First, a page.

Furniture Woods in England
Soft, Hard & Exotic Woods
Over the course of the history of English furniture a multitude of woods and timbers, have been in use for furniture construction, both hard woods and soft woods, some well known and others obscure, some native to England and some of exotic provenance.
Roughly speaking there are four great periods : oak, walnut, mahogany and satinwood. However focusing on these woods alone often leads to the many other beautiful woods being ignored such as applewood, rosewood, beech, cherry and cedar. It is true that more articles were made in oak, walnut and mahogany than in other woods, but the country furniture craftsman has never been afraid to employ timber that came more readily to hand, for his workshop was never under the control of fashion, and although he echoed the designs of the town craftsman, he was not limited to the particular wood or finish that the trend of the moment seemed to demand. So we have country made chairs, for example, in the Chippendale style in elm and beech and oak instead of the accustomed mahogany.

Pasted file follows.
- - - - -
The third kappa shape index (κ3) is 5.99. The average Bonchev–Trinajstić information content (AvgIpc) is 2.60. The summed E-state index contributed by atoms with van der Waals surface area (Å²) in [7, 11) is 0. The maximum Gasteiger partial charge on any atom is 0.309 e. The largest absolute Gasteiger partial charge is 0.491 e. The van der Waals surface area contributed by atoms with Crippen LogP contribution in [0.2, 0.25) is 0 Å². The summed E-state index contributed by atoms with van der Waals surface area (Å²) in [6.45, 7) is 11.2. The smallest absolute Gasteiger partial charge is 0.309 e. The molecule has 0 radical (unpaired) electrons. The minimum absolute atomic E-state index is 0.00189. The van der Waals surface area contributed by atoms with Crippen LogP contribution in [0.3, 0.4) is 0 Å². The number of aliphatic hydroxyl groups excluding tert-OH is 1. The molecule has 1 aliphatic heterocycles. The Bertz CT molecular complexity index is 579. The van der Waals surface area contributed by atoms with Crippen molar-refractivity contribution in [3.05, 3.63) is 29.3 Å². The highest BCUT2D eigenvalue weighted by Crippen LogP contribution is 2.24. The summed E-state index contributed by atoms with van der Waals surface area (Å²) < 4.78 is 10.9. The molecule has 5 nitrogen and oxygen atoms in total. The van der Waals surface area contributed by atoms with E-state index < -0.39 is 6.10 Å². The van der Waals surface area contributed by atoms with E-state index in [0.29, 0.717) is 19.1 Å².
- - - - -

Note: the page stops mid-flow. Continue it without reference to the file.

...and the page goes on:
The overall picture can be gleaned quickly from this and the links can be followed to view in depth information on each wood type and species of woods concerned which are arranged in roughly chronological format.